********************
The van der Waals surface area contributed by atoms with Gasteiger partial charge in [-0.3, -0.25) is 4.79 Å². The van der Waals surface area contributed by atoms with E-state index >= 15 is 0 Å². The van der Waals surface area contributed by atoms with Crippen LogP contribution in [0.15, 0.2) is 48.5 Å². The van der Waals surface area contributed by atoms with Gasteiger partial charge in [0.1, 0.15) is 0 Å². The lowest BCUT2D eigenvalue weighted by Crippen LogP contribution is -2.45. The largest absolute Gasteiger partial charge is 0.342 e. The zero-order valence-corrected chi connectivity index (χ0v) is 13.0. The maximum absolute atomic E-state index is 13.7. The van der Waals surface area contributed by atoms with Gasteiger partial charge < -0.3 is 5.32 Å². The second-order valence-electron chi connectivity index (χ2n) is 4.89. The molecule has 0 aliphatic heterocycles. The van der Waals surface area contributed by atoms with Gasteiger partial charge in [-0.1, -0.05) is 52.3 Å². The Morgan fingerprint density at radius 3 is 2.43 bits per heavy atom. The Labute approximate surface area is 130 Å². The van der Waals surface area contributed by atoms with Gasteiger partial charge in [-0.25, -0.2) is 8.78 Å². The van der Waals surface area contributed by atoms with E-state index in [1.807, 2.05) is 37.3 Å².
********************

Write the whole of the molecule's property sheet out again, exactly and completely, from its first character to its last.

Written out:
The van der Waals surface area contributed by atoms with Gasteiger partial charge in [-0.3, -0.25) is 4.79 Å². The van der Waals surface area contributed by atoms with E-state index >= 15 is 0 Å². The van der Waals surface area contributed by atoms with Crippen LogP contribution in [0.15, 0.2) is 48.5 Å². The van der Waals surface area contributed by atoms with Gasteiger partial charge in [0.1, 0.15) is 0 Å². The lowest BCUT2D eigenvalue weighted by Crippen LogP contribution is -2.45. The largest absolute Gasteiger partial charge is 0.342 e. The zero-order valence-corrected chi connectivity index (χ0v) is 13.0. The maximum absolute atomic E-state index is 13.7. The van der Waals surface area contributed by atoms with Gasteiger partial charge < -0.3 is 5.32 Å². The second-order valence-electron chi connectivity index (χ2n) is 4.89. The molecule has 0 aliphatic heterocycles. The van der Waals surface area contributed by atoms with Gasteiger partial charge in [-0.1, -0.05) is 52.3 Å². The Morgan fingerprint density at radius 3 is 2.43 bits per heavy atom. The Labute approximate surface area is 130 Å². The van der Waals surface area contributed by atoms with Gasteiger partial charge in [-0.25, -0.2) is 8.78 Å². The van der Waals surface area contributed by atoms with E-state index in [1.807, 2.05) is 37.3 Å².